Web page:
Linguistic theory

The basis of Chomsky's linguistic theory lies in biolinguistics, the linguistic school that holds that the principles underpinning the structure of language are biologically preset in the human mind and hence genetically inherited. As such he argues that all humans share the same underlying linguistic structure, irrespective of sociocultural differences. In adopting this position Chomsky rejects the radical behaviorist psychology of B. F. Skinner, who viewed behavior (including talking and thinking) as a completely learned product of the interactions between organisms and their environments. Accordingly, Chomsky argues that language is a unique evolutionary development of the human species and distinguished from modes of communication used by any other animal species. Chomsky's nativist, internalist view of language is consistent with the philosophical school of "rationalism" and contrasts with the anti-nativist, externalist view of language consistent with the philosophical school of "empiricism",which contends that all knowledge, including language, comes from external stimuli.

Universal grammar

Since the 1960s Chomsky has maintained that syntactic knowledge is at least partially inborn, implying that children need only learn certain language-specific features of their native languages. He bases his argument on observations about human language acquisition and describes a "poverty of the stimulus": an enormous gap between the linguistic stimuli to which children are exposed and the rich linguistic competence they attain. For example, although children are exposed to only a very small and finite subset of the allowable syntactic variants within their first language, they somehow acquire the highly organized and systematic ability to understand and produce an infinite number of sentences, including ones that have never before been uttered, in that language. To explain this, Chomsky reasoned that the primary linguistic data must be supplemented by an innate linguistic capacity. Furthermore, while a human baby and a kitten are both capable of inductive reasoning, if they are exposed to exactly the same linguistic data, the human will always acquire the ability to understand and produce language, while the kitten will never acquire either ability. Chomsky labeled whatever relevant capacity the human has that the cat lacks the language acquisition device, and suggested that one of linguists' tasks should be to determine what that device is and what constraints it imposes on the range of possible human languages. The universal features that result from these constraints would constitute "universal grammar".Multiple scholars have challenged universal grammar on the grounds of the evolutionary infeasibility of its genetic basis for language, the lack of universal characteristics between languages, and the unproven link between innate/universal structures and the structures of specific languages.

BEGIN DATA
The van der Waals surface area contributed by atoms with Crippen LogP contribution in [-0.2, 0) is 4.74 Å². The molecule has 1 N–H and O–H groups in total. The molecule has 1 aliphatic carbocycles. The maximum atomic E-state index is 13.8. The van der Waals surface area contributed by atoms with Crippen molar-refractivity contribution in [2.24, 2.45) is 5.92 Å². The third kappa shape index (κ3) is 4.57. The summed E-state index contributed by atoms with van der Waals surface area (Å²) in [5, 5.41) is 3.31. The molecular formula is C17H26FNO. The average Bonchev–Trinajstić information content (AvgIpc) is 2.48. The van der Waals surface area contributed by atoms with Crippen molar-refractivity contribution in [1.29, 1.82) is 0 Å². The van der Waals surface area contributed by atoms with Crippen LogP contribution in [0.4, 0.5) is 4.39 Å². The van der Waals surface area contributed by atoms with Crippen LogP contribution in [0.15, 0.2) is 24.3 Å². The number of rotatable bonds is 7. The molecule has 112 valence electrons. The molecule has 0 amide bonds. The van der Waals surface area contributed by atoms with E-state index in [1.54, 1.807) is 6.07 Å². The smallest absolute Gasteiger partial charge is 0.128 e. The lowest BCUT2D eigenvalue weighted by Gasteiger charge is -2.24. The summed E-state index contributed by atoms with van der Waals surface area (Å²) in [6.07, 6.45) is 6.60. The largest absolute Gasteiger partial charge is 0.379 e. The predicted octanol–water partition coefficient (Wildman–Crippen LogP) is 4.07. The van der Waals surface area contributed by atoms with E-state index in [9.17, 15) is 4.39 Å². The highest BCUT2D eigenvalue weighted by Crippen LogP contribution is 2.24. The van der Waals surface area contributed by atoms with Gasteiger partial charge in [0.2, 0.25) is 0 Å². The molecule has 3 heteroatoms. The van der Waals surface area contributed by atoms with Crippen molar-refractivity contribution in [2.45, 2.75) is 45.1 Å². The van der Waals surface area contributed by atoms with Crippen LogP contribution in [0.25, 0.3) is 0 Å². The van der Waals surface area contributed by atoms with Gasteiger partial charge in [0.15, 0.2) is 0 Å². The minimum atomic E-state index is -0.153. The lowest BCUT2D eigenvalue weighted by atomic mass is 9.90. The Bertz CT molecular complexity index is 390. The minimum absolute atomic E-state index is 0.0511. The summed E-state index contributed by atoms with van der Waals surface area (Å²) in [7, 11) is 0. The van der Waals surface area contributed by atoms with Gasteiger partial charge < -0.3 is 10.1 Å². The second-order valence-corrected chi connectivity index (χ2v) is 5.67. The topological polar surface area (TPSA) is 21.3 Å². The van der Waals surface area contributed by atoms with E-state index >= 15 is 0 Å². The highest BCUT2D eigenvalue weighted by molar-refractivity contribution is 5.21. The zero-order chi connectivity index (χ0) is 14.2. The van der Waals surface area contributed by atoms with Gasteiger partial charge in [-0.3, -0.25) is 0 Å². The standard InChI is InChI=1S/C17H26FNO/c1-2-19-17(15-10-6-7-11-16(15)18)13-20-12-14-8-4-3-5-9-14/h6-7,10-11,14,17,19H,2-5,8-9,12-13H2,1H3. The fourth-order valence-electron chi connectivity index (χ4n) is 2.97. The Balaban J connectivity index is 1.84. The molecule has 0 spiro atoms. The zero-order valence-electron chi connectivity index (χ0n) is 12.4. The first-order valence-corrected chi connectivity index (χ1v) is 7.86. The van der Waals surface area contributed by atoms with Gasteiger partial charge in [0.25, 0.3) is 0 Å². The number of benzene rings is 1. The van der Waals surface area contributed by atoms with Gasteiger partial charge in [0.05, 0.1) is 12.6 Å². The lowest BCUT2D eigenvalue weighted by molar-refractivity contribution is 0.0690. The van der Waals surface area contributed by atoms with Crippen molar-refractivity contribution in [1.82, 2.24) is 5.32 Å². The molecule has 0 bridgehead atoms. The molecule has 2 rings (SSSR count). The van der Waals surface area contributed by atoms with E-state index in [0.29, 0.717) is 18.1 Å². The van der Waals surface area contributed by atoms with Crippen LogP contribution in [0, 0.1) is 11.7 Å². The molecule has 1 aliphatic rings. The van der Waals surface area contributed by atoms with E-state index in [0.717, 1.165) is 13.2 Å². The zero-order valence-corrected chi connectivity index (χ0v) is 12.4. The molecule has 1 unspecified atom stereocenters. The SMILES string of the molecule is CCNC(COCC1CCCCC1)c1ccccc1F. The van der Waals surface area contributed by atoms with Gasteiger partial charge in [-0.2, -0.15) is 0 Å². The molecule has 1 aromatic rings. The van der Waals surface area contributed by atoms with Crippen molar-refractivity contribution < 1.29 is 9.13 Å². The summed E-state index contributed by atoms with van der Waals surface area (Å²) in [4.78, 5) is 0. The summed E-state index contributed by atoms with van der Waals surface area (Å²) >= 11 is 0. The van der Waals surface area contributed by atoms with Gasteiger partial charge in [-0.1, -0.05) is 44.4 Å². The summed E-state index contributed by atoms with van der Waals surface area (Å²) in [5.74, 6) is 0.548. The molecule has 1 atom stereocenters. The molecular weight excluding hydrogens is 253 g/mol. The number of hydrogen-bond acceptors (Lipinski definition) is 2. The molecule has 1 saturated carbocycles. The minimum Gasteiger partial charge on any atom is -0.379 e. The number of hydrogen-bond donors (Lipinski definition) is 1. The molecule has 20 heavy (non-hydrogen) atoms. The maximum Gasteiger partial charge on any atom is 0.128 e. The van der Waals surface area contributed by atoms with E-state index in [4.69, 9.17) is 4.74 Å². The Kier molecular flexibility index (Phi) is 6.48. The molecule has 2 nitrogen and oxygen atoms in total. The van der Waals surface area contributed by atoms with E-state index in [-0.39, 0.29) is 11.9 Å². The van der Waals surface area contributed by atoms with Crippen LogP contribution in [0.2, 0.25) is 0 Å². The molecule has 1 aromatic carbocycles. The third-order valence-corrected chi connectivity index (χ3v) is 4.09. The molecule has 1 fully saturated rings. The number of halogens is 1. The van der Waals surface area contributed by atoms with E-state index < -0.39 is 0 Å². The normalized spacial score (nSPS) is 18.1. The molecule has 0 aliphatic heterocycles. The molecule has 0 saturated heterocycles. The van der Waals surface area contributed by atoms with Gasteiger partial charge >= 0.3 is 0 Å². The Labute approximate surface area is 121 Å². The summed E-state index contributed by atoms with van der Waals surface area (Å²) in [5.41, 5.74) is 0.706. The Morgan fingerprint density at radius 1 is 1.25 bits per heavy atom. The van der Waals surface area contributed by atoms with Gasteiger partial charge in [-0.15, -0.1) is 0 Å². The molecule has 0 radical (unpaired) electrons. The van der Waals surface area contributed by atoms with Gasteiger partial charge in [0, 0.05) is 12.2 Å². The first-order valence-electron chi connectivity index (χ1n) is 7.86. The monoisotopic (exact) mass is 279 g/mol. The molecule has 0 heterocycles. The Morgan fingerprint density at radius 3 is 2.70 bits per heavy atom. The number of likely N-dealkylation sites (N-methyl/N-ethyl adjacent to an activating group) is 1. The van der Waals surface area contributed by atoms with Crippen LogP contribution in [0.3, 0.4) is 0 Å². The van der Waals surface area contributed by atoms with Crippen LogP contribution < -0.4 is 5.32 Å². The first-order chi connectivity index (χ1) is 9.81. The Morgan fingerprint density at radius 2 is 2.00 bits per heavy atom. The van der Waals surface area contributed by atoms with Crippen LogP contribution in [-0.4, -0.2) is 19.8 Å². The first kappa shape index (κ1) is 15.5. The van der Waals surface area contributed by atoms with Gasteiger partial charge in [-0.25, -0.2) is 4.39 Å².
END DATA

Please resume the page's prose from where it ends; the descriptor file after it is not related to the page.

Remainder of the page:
Linguistics bibliography:

Syntactic Structures (1957)

Current Issues in Linguistic Theory (1964)

Aspects of the Theory of Syntax (1965)

Cartesian Linguistics (1965)

Language and Mind (1968)

The Sound Pattern of English with Morris Halle (1968)

Reflections on Language (1975)

Lectures on Government and Binding (1981)

The Minimalist Program (1995)


1). Davis, Martin; Weyuker, Elaine J.; Sigal, Ron (1994). Computability, complexity, and languages: fundamentals of theoretical computer science (2nd ed.). Boston: Academic Press, Harcourt, Brace. p. 327. ISBN 978-0-12-206382-4.

2). Evans, Nicholas; Levinson, Stephen C. (October 2009). "The myth of language universals: Language diversity and its importance for cognitive science". Behavioral and Brain Sciences. 32 (5): 429–448. doi:10.1017/S0140525X0999094X. ISSN 1469-1825. PMID 19857320.